There's something about staring off into a well-manicured outfield that calms my nerves and puts me at ease. The stadium is a top-notch design that is a major upgrade from their previous location. When I go to Minor League games, keeping my expectations low is always a must. It's a pleasant surprise when you go to a ballpark that has all of the amenities you would normally see at a Major League game.

(76' Tall Golden Driller @ Expo Square)
(76' Tall Golden Driller @ Expo Square)
(Joe Momma's - Blue Dome District)
(Joe Momma's - Blue Dome District)

Other Areas In Tulsa :

Architecturally speaking, there are a few other areas in town that provide an interesting backdrop for "date night" or intrigue while shopping. Everyone knows I'm a sucker for older homes and interesting design.

Expo Square

Until recently, a decent-sized amusement park made it's home in this area. Bell's was a place that we went as kids. The neighbors are glad it's gone because of the rollercoaster noises at night and the traffic that it would cause. In the 80s and 90s, Expo Square was a thriving area for horse racing, water parks, amusement parks and baseball.

Nowadays it's seeing modest improvements in its architecture, mostly due to new construction by mega chains like Wal Mart, Panda Express and Chipotle. This area has been in decline for years and it's nice to finally see some life being breathed back into the area.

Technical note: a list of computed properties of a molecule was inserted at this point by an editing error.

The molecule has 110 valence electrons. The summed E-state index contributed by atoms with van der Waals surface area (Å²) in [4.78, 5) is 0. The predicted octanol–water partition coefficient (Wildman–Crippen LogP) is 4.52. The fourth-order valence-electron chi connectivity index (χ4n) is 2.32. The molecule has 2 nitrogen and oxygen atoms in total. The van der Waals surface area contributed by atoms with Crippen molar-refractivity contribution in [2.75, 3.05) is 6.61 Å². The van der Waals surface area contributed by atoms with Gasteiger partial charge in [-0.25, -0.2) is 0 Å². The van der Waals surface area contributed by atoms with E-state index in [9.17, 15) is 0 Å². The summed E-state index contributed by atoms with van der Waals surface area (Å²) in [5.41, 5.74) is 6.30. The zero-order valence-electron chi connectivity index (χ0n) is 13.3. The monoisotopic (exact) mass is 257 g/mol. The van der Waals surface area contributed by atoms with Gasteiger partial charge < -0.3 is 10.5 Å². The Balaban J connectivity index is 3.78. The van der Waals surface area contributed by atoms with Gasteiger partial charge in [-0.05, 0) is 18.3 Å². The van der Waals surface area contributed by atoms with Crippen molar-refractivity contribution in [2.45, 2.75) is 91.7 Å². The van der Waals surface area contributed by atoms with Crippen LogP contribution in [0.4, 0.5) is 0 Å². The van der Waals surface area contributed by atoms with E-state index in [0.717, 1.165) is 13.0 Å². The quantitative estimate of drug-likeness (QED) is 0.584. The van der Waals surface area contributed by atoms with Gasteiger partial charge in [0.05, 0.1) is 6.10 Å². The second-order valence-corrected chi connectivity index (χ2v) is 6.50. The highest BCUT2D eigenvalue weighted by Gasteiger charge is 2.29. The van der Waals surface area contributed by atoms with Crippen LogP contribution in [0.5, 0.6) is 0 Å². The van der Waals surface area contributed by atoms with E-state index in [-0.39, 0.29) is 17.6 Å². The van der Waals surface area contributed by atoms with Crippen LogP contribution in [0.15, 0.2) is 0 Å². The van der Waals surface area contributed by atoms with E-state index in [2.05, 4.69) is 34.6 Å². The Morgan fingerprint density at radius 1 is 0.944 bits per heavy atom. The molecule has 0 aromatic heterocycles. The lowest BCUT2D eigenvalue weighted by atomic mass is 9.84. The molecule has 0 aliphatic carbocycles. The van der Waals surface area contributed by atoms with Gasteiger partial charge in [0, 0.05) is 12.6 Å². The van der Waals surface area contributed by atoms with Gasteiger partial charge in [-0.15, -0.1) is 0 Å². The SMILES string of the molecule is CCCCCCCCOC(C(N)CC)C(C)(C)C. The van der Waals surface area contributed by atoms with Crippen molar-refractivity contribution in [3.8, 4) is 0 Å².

Brookside

I managed a store on Brookside for several years and feel that Brookside is the most popular destination for most people living in the Southern part of town. "Southies" tend to not liking driving into downtown, paying to park or fussing over traffic. 

Brookside was the original destination for cruising and meeting friends. If you are born and raised in Tulsa, chances are pretty good that your parents cruised in an old convertible along Peoria Drive, back in the day.

(Tulsa Ballet - Midtown)
(Tulsa Ballet - Midtown)

Midtown

Many of the homes you see in Midtown were built before 1950. One of the reasons that owning a home is coveted in this area of town is because some of the best school districts are there. Edison Preparatory, Cascia Hall, Monte Casino, Bishop Kelley and Undercroft Montessori are just a few.

Midtown runs from the edge of Brookside to 51st & Memorial. Once you drive past 51st Street, you have entered South Tulsa. Midtown is considered to be trendy and hipster, while featuring a blend of old homes and modern ideas.

Utica Square

Before the advent of the indoor mall, Tulsa had Utica Square. Even in today's economy, Utica Square more than holds their own. As far as unique retail establishments and ambience, it's hard to beat Utica. 

Most of my local friends say that Utica is "old money", which means that our parents and grandparents shopped there before we did and investment money poured in from the oil and gas industries. Taking a quick walk around Utica Square will bring you back to yesteryear and it's one of the cooler things that Tulsa has to offer.

About Joe Cinocca Innovator   Writer

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Joined APSense since, May 20th, 2015, From Pasadena, CA, United States.

Created on Dec 31st 1969 19:00. Viewed 0 times.